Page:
Witnesses also noted an emphasis on green jobs -- however defined and eligible for tax preferences or subsidies because of that designation -- has driven other jobs overseas.
"I'd like to argue that we should focus on job creation rather than green jobs because we have over 12 million unemployed. Our broadest rate of unemployment is 14.8 percent," said Diana Furchtgott-Roth, a senior fellow at The Manhattan Institute.
"Much emphasis on green has driven jobs overseas. The ban on incandescent light bulbs has resulted in the closure of those factories and the new CFLs, the new fluorescents are all made in China. So there are green jobs, but green jobs for China," she said.
"Many solar panels, wind turbines that are required by law are made overseas in places such as China."
Later in the hearing, Rep. William Lacy Clay (D-Mo.) went after Furchtgott-Roth for "evidently" not agreeing with the Obama administration's green-energy agenda.
"But as you know, today's hearing is not about that policy," Clay said. "The hearing title plainly says that the hearing is about DOL's reporting of jobs figures, which includes the definition and the number of green jobs calculated by the Bureau of Labor Stats."
Issa noted that Labor Secretary Hilda Solis, formerly a California congresswoman, once sponsored legislation to count green jobs that was rolled into the stimulus goals.
"So the very idea that this is not political, when in fact, our former colleague is responsible for it and now oversees making sure that the numbers come out, I think we have to be honest," Issa said.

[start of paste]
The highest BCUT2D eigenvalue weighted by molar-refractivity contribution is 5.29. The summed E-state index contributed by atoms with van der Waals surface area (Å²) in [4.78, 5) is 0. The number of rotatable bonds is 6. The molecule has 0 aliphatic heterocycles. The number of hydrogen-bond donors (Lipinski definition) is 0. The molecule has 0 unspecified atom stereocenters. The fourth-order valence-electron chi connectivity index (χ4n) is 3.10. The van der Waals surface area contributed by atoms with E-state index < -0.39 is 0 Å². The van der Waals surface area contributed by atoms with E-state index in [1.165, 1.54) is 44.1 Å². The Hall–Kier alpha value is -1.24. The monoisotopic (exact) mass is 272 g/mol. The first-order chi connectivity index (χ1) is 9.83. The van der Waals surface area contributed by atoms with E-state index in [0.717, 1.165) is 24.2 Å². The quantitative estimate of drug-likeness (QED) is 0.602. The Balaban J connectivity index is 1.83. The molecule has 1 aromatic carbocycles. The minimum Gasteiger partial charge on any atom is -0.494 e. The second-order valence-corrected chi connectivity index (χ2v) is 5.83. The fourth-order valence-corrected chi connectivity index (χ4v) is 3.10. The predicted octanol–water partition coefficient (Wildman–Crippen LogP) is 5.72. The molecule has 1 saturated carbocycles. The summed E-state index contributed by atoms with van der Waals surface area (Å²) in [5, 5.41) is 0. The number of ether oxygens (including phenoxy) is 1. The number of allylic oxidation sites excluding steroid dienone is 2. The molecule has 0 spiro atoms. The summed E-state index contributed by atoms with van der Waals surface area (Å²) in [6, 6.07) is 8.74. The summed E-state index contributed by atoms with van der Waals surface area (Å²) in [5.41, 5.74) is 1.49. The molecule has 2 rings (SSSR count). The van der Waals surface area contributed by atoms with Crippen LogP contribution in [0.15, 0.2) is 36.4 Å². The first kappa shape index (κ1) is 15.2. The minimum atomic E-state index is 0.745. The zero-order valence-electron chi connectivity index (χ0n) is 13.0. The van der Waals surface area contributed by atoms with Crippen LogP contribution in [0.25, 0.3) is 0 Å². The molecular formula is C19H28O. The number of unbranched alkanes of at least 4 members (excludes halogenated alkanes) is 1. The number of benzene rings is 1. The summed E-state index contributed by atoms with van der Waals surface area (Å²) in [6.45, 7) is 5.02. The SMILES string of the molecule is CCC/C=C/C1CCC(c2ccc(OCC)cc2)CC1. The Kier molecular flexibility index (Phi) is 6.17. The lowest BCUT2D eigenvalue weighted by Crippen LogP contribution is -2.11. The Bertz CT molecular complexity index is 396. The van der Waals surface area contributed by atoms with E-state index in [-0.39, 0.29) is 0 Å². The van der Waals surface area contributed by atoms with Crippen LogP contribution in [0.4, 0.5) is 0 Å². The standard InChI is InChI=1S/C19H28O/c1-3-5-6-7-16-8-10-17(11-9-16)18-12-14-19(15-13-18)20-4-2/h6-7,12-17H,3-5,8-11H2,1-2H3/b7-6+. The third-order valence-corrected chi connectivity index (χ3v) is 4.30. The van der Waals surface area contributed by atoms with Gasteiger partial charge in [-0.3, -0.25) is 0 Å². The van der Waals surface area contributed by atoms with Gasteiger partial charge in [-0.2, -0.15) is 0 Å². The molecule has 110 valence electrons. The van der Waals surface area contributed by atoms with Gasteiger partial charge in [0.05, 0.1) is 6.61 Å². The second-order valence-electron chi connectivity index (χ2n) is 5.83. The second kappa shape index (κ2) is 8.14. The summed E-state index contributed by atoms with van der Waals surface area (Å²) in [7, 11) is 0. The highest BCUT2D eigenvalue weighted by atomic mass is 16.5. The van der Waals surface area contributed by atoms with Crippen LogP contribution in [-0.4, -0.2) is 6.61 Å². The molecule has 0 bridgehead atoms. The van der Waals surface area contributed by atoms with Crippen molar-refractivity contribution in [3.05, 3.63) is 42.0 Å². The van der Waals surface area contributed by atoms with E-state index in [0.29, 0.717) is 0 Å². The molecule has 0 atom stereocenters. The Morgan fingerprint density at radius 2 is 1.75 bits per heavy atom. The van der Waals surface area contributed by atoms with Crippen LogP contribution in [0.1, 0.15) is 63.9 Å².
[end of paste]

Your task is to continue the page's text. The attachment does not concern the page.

"It is all about politics. It has always been all about politics."
Rep. John Tierney (D-Mass.), who sponsored the Green Jobs Act with Solis, countered that it was about training people to take available jobs and not creating them.
"There have been about 100 new renewable energy and energy efficiency manufacturing plants that opened in this country since 2009, a number of them in my district that were telling us they needed people able to do those jobs," Tierney said.
"So I make that distinction on that and I guess the only ones not interested in making sure that the green energy and energy efficiencies industries thrive are the Republican Party because I note the emphasis the Department of Defense is putting on green energy right now for a number of reasons, safety of our troops being one," he said before being cut short by the chairman.
"You may not disparage the intent of members of either party or any individuals here," Issa said.
"Did you feel disparaged Mr. Chairman?" Tierney shot back, commencing to badger the chairman about how he felt disparaged as the chairman accused him of violating House rules.
"To allege that we don't care about energy when in fact what we're seeing is people emptying sewage out of porta-potties being counted as green jobs," Issa responded.
Ranking Member Elijah Cummings (D-Md.), reflecting on his Baltimore district, said that when it comes down to the numbers, his constituents don't care if the jobs are green or purple.
"I think of all the young men and women I see every day and they just want a job," Cummings said. "They're not trying to get to Disneyworld, they're just trying to get to the local park with their family."